The legalization of slot machines in Pennsylvania is a momentous event for the horse racing industry, one that will change the face of the sport on the East Coast and produce reverberations throughout the country.
Of course, the installation of slots at racetracks is nothing new, but in most cases the devices have been used to bail out failing racetracks. Iowa's Prairie Meadows was the first; after it went bankrupt, legislators and voters approved slots in 1994 to keep the track in business. Similar scenarios played out at Delaware Park and Charles Town. These operations have become profitable, though they have remained minor league or mid-level tracks at best.
But the bill passed Sunday morning in Harrisburg virtually ensures that Pennsylvania will become a major racing state, and that Philadelphia Park will become a colossus. Its ascension will almost surely be accompanied by a corresponding decline of the tracks in neighboring Maryland, which rejected slot-machine legislation this year and last.
The pro-gambling forces in Pennsylvania, led by Gov. Edward G. Rendell (D), decided that if they were going to legalize slots they were going to do it in a big way. The bill would allow up to 61,000 machines in the state, in 14 locations: five stand-alone slot parlors in major cities; two resorts; and seven racetracks (two of which don't even exist yet). Rendell and his allies won a difficult political fight by arguing that slots could produce as much as $3 billion a year in revenue that would be used to reduce property taxes and fund economic development.
But the most extraordinary aspect of the measure was its generosity toward the racing industry. In Maryland's debate over slots, plenty of politicians wanted to cut racetracks out of the deal. Gambling opponents regularly demonized "greedy track owners." If such antipathy toward racing could arise in a state where thoroughbreds are an important industry and the Preakness is a revered institution, it was hard to imagine that Pennsylvania politicians would care to help their state's racetracks. Philadelphia Park is a soulless betting factory; Penn National is minor league, as are the state's harness tracks. And Pennsylvania doesn't have much of a horse-breeding industry, the recent success of Smarty Jones notwithstanding.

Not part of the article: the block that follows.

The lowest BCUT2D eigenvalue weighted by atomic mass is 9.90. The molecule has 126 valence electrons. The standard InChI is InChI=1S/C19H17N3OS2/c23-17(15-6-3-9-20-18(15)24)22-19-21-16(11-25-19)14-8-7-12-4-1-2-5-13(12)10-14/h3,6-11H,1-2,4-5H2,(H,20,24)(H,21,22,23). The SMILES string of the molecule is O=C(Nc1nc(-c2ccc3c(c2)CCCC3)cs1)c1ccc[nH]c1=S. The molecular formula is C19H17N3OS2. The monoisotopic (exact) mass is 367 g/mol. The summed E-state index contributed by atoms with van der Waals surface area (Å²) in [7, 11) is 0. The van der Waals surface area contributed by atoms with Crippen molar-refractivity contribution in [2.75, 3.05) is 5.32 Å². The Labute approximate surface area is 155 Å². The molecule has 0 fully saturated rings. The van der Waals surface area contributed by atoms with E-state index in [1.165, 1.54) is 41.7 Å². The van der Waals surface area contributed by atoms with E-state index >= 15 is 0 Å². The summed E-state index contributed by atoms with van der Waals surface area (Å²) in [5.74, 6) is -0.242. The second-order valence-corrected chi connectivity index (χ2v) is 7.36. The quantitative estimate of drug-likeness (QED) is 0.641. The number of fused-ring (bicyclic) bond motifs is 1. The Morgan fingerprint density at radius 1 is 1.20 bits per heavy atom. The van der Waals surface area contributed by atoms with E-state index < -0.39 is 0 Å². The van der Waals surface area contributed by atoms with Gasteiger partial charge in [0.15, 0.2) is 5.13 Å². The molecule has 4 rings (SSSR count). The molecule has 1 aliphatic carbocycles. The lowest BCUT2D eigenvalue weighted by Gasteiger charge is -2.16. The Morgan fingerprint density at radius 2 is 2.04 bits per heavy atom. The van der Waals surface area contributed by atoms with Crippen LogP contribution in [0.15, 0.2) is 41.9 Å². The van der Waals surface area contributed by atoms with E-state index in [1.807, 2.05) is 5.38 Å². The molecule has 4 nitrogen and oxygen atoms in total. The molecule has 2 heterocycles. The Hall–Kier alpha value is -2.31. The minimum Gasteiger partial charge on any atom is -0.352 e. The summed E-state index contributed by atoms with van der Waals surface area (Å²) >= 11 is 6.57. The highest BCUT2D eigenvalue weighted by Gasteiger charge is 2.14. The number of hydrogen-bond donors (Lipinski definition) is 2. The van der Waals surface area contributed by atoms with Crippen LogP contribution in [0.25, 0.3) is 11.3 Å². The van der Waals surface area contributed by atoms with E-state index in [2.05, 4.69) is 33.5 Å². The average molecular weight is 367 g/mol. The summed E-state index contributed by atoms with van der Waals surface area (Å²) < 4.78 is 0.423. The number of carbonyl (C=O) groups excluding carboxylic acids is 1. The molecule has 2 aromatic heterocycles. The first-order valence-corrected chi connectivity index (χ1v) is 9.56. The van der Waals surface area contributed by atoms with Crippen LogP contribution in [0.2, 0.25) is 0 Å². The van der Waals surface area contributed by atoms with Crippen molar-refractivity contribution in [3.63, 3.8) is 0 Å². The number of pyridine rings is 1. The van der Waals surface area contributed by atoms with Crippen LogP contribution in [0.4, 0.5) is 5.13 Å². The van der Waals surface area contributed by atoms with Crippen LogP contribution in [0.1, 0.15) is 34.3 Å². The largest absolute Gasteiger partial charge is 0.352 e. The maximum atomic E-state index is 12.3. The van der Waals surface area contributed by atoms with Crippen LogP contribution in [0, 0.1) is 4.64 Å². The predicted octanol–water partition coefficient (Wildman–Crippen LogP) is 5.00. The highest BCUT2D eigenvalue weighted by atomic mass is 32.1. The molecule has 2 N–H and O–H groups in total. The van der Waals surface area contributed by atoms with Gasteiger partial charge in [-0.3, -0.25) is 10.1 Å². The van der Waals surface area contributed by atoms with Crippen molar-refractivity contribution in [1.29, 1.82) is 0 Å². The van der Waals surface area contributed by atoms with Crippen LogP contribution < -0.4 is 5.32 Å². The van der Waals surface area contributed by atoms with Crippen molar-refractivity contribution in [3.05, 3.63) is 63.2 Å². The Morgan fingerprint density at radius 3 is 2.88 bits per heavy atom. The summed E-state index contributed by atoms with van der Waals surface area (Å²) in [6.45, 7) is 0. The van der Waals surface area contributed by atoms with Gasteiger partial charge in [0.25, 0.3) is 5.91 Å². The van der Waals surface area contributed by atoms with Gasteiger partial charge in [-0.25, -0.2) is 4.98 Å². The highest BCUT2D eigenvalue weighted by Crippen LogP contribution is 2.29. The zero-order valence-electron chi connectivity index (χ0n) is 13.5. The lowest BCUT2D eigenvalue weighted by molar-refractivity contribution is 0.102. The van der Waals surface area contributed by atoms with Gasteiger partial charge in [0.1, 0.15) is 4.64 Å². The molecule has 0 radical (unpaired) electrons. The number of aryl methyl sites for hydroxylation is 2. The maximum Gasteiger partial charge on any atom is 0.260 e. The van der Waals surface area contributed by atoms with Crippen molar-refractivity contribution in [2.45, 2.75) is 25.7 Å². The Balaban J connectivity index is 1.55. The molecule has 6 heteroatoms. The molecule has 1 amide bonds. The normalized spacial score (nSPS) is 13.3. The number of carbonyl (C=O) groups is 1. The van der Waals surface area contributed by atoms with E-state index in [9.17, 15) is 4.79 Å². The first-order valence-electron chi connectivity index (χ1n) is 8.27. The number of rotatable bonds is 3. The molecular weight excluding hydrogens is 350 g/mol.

Yet the politicians in Pennsylvania are bestowing a phenomenal windfall on racing. In the slot bill that was being considered in Maryland, the industry was willing to settle for 5 percent of the revenues from slots. But tracks in Pennsylvania will get 12 percent of their gross slot-machine revenue for purses, plus additional money from the stand-alone slot facilities.
With Philly Park getting a 12 percent slice of a substantial pie, some people in the industry are estimating that the track will offer more than $500,000 a day in purses -- putting it in the same league with the top tracks in New York, California and Kentucky. With these financial resources it is going to be a magnet for top stables from mid-level tracks, particularly from Maryland, where purse money is only about $200,000 a day.
It is not only Philadelphia Park that will have an impact on its neighbors. Penn National Race Track, near Harrisburg, is a well-established venue for cheaper horses; with slot-fueled purses, it is going to be an irresistible destination for horsemen with stables that don't have stock good enough for Philly. Moreover, the Pennsylvania legislation is going to create new tracks that have no reason to exist except as facilities for slots. (Erie has been the site of two failed tracks, but it is going to get another one.) This is a dubious idea -- why create tracks that nobody wants? But even if the new operations have few fans, they will offer purses that can lure horses from tracks not blessed with slot money.
Leaders of the Maryland racing industry have moaned for years about the devastating effect of slot-fueled competition at Delaware and Charles Town, but those tracks now look like minor annoyances compared to what is coming from Pennsylvania. The introduction of slots at Philly Park and Penn National is the equivalent of an H-bomb being dropped on the Maryland tracks.
"We will be in an impossible competitive position," said Joe De Francis, president of Laurel and Pimlico, "if Maryland doesn't act." He expressed hope that the developments in Pennsylvania might be a catalyst for movement on slots at a special session of the state legislature, but it is more likely that Maryland racing is on a steep downhill slide toward permanent minor league status.
This is the harsh new reality of racetrack economics: Tracks do not necessarily succeed or fail because of their own merits. Winners and losers in the business are being determined by a political process that is often irrational and unpredictable. Certainly, few people could have predicted that Philadelphia Park would emerge as the biggest winner of them all.